Mbabane: A new dawn in the Eswatini education system has not only called for pregnant pupils to return to school but wear maternity clothing as well.
Minister of Education and Training, Lady Howard-Mabuza told this publication that it is only obvious that the pregnant pupils will have to adjust to a new way of life due to the changes happening to their bodies which include the rapid gaining of body weight. “Hence, maternity clothing should be the dress code for the pupils,” said the minister.
The minister stated that the education ministry anticipates that teachers and principals give full support to the pupils in question and not treat them as black sheep.
She mentioned that they (pupils) will have to undergo the mandatory regular prenatal visits to health care providers who will identify potential health problems early and take steps to manage them, and as part of raising a child teachers should ensure that the pregnant pupils do not skip clinic dates. “Teachers and their principals should ensure that the pupils honor their hospital visits with the lone goal of getting them back to class so that they can continue learning,” said Lady Howard-Mabuza, adding that gone are the days when pregnant pupils were scrapped off of the education system and now exists the dictates of the contemporary world.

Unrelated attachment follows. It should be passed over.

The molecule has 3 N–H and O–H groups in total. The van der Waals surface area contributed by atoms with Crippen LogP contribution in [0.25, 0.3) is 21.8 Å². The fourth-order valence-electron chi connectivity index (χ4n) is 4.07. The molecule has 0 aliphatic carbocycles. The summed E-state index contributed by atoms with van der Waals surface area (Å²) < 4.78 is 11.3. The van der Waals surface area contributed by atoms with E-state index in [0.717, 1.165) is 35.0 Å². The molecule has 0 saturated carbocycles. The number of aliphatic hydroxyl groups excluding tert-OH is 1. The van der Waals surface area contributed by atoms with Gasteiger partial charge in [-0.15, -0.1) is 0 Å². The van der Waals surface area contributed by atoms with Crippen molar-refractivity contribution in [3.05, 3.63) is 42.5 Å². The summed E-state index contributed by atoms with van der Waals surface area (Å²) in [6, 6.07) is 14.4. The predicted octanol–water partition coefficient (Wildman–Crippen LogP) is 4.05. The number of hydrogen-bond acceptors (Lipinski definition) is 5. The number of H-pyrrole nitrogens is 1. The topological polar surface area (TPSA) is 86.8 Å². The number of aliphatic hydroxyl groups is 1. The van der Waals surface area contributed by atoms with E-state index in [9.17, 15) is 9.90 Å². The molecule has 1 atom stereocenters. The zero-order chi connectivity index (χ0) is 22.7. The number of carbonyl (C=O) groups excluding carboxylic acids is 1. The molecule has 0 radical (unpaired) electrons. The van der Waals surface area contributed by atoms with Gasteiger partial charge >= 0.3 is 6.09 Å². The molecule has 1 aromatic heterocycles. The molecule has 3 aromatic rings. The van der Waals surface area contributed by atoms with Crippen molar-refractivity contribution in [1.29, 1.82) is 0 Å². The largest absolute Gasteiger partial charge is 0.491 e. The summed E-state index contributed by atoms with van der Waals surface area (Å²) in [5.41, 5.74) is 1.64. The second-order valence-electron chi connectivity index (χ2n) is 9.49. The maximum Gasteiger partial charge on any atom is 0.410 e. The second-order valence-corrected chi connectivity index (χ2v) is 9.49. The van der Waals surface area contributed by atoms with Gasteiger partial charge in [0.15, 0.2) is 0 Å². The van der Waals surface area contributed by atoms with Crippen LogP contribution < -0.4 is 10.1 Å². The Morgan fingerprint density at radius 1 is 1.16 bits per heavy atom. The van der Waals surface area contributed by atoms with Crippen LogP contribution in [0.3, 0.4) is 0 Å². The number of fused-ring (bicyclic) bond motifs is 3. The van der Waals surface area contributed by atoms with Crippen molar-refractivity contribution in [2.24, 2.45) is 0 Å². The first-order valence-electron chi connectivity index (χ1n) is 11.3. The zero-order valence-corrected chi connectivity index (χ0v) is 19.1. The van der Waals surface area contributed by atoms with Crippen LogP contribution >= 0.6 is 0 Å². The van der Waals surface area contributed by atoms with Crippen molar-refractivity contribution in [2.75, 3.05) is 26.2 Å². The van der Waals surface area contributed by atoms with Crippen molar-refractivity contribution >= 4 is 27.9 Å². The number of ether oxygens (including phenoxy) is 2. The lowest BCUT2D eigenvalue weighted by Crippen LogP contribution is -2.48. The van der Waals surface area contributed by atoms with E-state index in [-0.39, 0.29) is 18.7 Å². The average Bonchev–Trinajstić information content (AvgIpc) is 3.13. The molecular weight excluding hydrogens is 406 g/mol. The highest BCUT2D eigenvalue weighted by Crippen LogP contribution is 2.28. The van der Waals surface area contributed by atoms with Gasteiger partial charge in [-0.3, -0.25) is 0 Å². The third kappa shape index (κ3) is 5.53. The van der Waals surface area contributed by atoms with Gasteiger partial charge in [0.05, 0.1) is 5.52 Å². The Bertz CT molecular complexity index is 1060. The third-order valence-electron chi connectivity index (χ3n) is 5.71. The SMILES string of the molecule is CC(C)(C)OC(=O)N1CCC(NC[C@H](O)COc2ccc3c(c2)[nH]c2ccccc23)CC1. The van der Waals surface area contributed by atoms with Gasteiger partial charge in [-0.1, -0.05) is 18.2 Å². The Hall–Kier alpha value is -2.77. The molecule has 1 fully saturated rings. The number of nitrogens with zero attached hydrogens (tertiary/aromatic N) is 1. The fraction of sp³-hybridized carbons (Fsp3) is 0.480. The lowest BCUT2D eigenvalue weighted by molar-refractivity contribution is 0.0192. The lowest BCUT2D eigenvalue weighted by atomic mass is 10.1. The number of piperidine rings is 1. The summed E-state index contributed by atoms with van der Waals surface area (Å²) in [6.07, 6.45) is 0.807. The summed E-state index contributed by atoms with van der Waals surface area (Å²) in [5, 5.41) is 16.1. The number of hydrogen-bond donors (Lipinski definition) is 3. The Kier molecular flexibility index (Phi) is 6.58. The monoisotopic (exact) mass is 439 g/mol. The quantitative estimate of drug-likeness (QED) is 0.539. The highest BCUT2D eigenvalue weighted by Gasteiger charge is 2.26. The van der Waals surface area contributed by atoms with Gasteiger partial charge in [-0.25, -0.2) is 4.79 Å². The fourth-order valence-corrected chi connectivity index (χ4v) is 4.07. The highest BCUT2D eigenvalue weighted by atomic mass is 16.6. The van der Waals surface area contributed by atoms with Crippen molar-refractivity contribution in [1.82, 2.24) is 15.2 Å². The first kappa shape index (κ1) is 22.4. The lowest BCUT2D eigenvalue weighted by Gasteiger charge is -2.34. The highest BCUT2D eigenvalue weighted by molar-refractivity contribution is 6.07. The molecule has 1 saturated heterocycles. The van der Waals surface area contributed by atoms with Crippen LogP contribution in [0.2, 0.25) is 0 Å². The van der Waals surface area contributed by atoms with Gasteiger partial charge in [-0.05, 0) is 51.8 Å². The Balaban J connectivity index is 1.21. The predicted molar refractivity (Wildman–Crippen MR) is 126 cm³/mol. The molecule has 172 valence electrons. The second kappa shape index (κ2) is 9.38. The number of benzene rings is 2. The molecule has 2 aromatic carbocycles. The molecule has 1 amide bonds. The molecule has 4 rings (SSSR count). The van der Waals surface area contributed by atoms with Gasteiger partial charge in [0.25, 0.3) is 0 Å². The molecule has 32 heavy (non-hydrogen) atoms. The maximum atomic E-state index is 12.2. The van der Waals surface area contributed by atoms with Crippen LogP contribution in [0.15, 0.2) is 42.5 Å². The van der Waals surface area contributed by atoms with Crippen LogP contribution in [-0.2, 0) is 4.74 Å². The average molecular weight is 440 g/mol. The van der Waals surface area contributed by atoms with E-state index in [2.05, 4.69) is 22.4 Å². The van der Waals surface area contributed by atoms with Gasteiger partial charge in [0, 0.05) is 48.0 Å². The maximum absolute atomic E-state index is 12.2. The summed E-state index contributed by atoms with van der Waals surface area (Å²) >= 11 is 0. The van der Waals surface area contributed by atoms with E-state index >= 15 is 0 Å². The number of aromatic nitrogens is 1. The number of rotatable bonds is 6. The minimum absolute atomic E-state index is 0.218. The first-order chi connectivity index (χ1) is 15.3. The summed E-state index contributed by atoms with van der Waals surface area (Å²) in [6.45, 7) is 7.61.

“Pregnancies have always occurred even during our own school days but they were frowned upon and such learners were treated as outcasts, which resulted in a lot of brilliant minds ending nowhere,” said the minister.
The minister said teachers and principals should know better that a pregnant woman undergoes complications which may induce problems like depression and anxiety, high blood pressure related to pregnancy as well as other infections. Hence, they should be cognizant in terms of managing the pregnant pupils. “There are many complications that come with a pregnant woman and as the education ministry we expect that teachers are versed in that area so that they can know when to help,” said the minister. She reiterated that with the consensus reached by government after consultation with other related parties, it was not an option but a requirement for teachers, parents and communities to adhere.